Limitations. These include limitations of a pre-post retrospective study including selection bias toward patients with difficult-to-control asthma or poor adherence to care. In addition, it is difficult to separate the effect of physician influence during the visit. Unless patients reported ER visits or hospitalization to other hospitals but BLHC, this data was not captured. In general, our population tends to seek care at their main hospital. Although correct use of inhaler was evaluated at the end of asthma education session, documentations by providers at clinical follow-up were inconsistent.
This study helps us to identify areas for improvement in the education program. These include routine asthma action plan and ACT score to be performed in all education sessions and need for further pulmonologist education regarding the value of education. This highlights the need for continued physician education and reinforcement in completion of all aspects of asthma education program by the educators.
4.1. Future Trend
The cost-effectiveness of asthma education programs has been evaluated by several researchers. They concluded that education was cost-effective if it was able to decrease hospital admissions and income lost because of asthma [25, 26]. Larger studies are needed to evaluate the cost-effectiveness of programs with different structures in various population settings. Focus in those patients with frequent ER visits or admissions will be welcome.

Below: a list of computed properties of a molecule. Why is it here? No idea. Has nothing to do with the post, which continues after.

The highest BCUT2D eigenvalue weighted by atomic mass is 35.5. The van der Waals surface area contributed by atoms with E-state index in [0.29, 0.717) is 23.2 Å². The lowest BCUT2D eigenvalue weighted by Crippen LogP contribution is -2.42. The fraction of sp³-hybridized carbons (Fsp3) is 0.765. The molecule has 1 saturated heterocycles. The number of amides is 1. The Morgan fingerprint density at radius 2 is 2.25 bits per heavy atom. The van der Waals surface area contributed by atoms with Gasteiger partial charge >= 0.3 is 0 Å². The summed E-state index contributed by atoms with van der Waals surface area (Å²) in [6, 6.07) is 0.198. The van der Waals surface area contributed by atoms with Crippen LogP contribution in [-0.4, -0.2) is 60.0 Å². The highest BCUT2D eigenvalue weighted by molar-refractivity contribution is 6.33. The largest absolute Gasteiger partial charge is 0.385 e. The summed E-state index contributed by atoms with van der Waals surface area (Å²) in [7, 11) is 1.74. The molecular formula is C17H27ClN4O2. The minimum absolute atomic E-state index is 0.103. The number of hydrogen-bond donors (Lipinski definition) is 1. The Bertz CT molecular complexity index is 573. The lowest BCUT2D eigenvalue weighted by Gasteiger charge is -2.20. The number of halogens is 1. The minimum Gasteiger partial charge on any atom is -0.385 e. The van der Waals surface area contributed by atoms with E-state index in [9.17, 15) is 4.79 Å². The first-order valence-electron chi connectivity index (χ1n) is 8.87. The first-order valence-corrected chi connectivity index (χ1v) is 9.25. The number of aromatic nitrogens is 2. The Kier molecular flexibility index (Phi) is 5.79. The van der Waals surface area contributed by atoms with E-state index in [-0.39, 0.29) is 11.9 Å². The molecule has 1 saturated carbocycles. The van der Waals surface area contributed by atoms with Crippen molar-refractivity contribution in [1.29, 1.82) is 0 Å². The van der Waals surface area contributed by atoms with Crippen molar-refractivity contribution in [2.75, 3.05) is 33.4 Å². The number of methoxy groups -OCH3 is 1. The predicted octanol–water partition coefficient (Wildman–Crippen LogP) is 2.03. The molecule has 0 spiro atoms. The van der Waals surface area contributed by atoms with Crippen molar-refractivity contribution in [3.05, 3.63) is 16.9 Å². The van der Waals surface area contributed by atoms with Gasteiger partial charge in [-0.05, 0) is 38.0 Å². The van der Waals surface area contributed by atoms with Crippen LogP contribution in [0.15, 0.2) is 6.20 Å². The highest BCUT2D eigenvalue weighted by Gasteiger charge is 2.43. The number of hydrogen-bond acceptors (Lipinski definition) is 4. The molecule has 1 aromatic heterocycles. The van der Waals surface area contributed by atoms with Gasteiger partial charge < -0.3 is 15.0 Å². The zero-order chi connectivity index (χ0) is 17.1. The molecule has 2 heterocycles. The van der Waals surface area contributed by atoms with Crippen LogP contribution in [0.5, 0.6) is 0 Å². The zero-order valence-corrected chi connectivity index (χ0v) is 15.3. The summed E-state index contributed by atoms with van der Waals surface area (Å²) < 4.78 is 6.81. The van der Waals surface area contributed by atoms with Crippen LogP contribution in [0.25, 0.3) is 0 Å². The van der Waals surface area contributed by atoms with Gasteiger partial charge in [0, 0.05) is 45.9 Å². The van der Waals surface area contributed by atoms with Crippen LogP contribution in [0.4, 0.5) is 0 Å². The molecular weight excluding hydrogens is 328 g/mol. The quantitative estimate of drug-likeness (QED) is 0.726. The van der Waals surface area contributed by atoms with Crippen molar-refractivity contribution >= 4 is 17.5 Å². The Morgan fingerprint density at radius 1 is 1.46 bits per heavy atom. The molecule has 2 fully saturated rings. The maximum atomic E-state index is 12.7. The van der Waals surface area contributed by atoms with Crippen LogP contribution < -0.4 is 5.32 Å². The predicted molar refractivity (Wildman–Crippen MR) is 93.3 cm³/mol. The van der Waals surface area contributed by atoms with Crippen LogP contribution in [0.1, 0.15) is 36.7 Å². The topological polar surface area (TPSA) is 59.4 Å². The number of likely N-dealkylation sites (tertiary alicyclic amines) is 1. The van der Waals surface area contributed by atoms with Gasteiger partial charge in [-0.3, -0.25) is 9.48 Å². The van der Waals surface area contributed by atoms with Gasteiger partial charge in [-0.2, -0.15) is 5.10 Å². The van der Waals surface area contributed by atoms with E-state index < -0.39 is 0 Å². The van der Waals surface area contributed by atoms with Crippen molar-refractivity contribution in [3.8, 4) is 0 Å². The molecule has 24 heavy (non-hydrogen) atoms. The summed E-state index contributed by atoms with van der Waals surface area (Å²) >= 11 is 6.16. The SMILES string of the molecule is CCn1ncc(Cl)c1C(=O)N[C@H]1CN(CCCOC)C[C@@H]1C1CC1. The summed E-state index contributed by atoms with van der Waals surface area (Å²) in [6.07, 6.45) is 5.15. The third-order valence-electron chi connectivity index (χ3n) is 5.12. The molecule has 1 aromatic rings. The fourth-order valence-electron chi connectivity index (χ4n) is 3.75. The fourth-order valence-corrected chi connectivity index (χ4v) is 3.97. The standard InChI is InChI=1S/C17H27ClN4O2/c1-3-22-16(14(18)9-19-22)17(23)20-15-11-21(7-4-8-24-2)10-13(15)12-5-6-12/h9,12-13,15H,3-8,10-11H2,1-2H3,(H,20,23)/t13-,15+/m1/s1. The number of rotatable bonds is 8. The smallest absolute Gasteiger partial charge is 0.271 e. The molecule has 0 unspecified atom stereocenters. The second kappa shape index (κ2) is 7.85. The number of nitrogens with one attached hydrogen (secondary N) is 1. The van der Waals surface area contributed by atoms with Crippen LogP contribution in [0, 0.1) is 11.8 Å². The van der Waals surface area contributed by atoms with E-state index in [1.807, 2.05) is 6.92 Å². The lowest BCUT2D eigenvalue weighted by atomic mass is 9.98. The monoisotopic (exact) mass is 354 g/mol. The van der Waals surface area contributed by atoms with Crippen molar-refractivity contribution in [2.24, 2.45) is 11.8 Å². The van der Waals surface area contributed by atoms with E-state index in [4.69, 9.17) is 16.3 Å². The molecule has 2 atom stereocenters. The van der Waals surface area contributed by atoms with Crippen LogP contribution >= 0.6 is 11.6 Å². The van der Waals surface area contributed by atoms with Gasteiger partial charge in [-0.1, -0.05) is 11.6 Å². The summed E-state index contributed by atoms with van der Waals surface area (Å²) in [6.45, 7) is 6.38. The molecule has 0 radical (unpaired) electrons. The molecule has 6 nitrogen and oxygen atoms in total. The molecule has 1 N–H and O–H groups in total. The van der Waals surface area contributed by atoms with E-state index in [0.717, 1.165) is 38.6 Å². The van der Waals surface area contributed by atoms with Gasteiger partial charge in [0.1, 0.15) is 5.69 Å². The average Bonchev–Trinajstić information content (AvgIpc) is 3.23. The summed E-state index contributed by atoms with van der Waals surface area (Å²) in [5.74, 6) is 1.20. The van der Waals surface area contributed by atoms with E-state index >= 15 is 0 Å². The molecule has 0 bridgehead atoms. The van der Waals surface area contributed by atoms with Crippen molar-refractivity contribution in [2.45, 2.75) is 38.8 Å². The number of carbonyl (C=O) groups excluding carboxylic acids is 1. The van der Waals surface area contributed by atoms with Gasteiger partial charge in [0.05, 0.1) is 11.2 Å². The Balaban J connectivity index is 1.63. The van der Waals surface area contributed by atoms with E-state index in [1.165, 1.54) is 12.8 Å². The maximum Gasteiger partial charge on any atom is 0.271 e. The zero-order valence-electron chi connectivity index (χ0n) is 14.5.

In the management of asthma, implementation of a single adult asthma education session as part of physician visit had a positive impact on asthma control and healthcare utilization. We suggest that models like this could be easily developed in a socially disadvantaged population. Carefully chosen educators could minimize institutional cost, as they could fill other gaps in the patient care.
|ACT:||Asthma Control Test|
|PEFR:||Peak expiratory flow rate|
|QoL:||Quality of life.|
The authors alone are responsible for the content and writing of the paper.
Conflicts of Interest
The authors report no conflicts of interest.
- 2014 National Health Interview Survey (NHIS) Data, National Center for Health Statistics, Center for Disease Control and Prevention, 2016.
- Centers for Disease Control and Prevention, Asthma Facts—CDC’s National Asthma Control Program Grantees, U.S. Department of Health and Human Services, Centers for Disease Control and Prevention, Atlanta, Ga, USA, 2013.
- 2016, Global Initiative for Asthma. Global Strategy for Asthma Management and Prevention, www.ginasthma.org.
- P. G. Gibson, H. Powell, A. Wilson et al., “Self-management education and regular practitioner review for adults with asthma (Review),” Cochrane Database of Systematic Reviews, vol. 3, Article ID CD001117, 2002.
- C. S. Ghosh, P. Ravindran, M. Joshi, and S. C. Stearns, “Reductions in hospital use from self management training for chronic asthmatics,” Social Science & Medicine, vol. 46, no. 8, pp. 1087–1093, 1998.
- A. Yilmaz and E. Akkaya, “Evaluation of long-term efficacy of an asthma education programme in an out-patient clinic,” Respiratory Medicine, vol. 96, no. 7, pp. 519–524, 2002.
- M. A. De Oliveira, S. M. Faresin, V. F. Bruno, A. R. De Bittencourt, and A. L. G. Fernandes, “Evaluation of an educational programme for socially deprived asthma patients,” European Respiratory Journal, vol. 14, no. 4, pp. 908–914, 1999.